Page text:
The world's smallest and thinnest RFID tags were introduced Tuesday by Hitachi. Tiny miracles of miniaturization, these RFID chips (Radio Frequency IDentification chips) measure just 0.05 x 0.05 millimeters. "RFID" refers to small electronic devices that use a tiny antenna to transfer small amounts of data for identification purposes.
The previous record-holder, the Hitachi mu-chip, is just 0.4 x 0.4 millimeters. The mu-chip RFID tag looks like a speck of dust on a human fingertip. The "powder type" tags are some sixty times smaller, barely noticeable next to a human hair (powder RFID).
The new tag compared to a fingertip (left) and in use on a gift certificate. Credit: Hitachi
The new RFID chips have a 128-bit ROM for storing a unique 38 digit number, like their predecessor. Hitachi used semiconductor miniaturization technology and electron beams to write data on the chip substrates to achieve the new, smaller size.
Hitachi's mu-chips are already in production; they were used to prevent ticket forgery at last year's Aichi international technology exposition. RFID 'powder,' on the other hand, is so much smaller that it can easily be incorporated into thin paper, like that used in paper currency and gift certificates.
Science fiction fans will have a field day with this new technology. In his 1998 novel Distraction, Bruce Sterling referred to bugged money:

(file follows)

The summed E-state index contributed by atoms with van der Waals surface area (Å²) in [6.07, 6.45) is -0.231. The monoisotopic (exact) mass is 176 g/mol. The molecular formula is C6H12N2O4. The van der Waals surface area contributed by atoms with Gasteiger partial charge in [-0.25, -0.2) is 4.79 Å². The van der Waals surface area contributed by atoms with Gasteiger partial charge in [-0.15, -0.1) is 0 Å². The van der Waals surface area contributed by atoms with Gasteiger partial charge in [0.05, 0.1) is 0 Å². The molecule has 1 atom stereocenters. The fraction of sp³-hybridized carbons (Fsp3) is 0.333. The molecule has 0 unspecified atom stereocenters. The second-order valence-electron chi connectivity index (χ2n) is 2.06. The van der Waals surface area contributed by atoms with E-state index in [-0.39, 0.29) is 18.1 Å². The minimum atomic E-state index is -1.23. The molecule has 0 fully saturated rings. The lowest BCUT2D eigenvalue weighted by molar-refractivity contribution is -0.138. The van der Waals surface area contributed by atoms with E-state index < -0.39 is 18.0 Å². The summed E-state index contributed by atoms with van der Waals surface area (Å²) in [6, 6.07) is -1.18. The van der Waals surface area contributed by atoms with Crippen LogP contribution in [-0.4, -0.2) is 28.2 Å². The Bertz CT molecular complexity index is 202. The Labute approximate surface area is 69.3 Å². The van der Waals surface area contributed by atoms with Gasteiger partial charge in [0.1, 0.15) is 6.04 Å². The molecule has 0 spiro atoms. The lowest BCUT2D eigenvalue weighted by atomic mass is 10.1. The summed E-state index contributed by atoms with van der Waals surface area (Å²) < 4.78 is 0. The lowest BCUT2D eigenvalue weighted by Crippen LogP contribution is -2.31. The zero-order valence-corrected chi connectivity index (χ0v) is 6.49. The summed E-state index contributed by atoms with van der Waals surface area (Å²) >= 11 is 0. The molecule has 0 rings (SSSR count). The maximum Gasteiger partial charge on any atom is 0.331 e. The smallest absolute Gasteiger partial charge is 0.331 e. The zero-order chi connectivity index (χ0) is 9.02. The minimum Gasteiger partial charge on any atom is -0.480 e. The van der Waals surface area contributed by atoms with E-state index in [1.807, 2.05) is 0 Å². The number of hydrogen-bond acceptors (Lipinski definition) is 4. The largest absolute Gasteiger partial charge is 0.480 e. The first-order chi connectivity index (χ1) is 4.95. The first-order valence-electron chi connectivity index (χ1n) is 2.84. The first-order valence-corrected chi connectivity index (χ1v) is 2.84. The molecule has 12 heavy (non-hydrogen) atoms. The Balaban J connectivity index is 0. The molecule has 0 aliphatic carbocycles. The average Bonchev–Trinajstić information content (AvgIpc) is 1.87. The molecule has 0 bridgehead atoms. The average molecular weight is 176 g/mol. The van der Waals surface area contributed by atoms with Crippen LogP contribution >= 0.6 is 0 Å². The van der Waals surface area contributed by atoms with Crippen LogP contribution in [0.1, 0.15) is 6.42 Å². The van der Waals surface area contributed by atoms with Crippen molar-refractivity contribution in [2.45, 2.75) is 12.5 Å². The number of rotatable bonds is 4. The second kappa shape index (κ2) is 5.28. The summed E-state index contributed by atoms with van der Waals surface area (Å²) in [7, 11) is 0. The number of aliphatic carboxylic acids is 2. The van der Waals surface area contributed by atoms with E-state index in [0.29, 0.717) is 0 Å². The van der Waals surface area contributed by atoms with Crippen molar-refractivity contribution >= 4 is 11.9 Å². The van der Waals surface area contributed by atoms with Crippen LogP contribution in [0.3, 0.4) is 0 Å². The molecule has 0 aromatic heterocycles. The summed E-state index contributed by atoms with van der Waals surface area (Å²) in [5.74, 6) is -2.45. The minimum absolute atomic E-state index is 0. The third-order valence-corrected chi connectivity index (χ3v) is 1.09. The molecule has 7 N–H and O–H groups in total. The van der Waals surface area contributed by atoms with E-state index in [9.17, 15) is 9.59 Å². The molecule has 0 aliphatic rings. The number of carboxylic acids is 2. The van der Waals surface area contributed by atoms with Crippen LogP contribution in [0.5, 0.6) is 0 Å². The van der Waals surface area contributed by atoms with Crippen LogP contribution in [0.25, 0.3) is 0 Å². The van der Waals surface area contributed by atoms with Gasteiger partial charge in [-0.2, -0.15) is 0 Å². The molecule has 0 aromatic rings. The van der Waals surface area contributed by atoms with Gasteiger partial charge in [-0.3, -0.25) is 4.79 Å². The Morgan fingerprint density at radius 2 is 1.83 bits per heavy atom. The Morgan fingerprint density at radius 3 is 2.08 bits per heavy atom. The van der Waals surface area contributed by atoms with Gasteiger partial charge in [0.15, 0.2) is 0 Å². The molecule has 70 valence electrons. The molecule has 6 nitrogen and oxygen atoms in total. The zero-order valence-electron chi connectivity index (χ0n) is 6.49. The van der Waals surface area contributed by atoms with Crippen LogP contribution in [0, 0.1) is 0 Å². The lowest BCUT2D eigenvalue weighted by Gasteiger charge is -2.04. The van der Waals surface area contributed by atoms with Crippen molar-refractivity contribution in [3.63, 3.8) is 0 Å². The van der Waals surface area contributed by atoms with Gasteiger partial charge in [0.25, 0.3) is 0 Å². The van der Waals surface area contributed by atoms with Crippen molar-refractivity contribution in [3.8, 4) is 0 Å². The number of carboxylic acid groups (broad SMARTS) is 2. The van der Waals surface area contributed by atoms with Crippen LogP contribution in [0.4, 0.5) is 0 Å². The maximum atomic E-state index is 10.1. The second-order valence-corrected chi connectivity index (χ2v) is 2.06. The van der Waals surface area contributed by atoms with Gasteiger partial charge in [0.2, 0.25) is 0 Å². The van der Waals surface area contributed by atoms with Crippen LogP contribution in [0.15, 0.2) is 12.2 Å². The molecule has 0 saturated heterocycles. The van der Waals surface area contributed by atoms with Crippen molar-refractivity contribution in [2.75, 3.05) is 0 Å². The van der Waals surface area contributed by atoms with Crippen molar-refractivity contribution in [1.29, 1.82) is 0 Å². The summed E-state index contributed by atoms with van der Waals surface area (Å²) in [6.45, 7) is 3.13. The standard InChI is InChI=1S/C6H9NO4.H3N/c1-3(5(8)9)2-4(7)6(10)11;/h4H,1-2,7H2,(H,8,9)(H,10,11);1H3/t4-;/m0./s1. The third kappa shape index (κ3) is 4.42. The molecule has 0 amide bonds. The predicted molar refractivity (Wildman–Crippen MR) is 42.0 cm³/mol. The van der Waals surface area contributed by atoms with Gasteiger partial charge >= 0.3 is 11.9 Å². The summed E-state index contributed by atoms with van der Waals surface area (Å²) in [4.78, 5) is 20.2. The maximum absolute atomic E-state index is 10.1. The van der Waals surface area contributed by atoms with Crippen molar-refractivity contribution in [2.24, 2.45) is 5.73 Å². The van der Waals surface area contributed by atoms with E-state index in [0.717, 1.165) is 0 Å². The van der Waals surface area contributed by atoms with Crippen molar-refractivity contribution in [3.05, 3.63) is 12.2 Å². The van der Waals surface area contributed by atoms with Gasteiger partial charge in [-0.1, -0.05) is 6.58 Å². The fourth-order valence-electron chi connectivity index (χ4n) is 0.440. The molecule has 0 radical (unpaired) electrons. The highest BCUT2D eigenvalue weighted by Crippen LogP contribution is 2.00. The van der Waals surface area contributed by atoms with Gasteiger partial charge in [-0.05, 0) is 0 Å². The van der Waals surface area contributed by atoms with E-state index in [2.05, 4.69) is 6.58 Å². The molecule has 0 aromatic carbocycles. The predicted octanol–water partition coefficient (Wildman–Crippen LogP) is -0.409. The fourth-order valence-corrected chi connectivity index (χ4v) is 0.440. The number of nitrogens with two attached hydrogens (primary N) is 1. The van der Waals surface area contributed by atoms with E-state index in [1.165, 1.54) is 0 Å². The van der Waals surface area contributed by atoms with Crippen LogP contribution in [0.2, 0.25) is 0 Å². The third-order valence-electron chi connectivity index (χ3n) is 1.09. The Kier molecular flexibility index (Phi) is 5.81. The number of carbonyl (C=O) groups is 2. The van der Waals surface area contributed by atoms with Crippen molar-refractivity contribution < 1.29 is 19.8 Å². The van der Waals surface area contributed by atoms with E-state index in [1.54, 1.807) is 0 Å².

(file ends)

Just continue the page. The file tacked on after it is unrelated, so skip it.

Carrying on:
They always played poker with European cash. There was American cash around, flimsy plastic stuff, but most people wouldn't take American cash anymore. It was hard to take American cash seriously when it was no longer convertible outside U.S. borders. Besides, all the bigger bills were bugged. (Read more about bugged money)
These tiny RFID tags could be worked into any product; combined with RFID readers built into doorways, theft of consumer goods would be practically impossible.
These devices could also be used to identify and track people. For example, suppose you participated in some sort of protest or other organized activity. If police agencies sprinkled these tags around, every individual could be tracked and later identified at leisure, with powerful enough tag scanners.
To put it in the context of popular culture, you may recall the following scene from the 1996 movie Mission Impossible. One of the IMF operatives places a tracking tag on the shoulder of a computer programmer. Pretty clunky-looking tag (see photo from movie).
Take a look at these earlier stories related to RFID, and consider how much easier it will be with tinier chips: RFID Sensor Tag Shower For Disasters (gentle rain of RFID), RFID-Maki: Easy Payment Sushi (just tag the sushi directly, then scan customer's stomach [no joke, see digestible tags]) and VeriChip Chairman Proposes RFID Chips For Immigrants (just dust the border).
Via Pink Tentacle.
(This Science Fiction in the News story used with permission from Technovelgy.com - where science meets fiction.)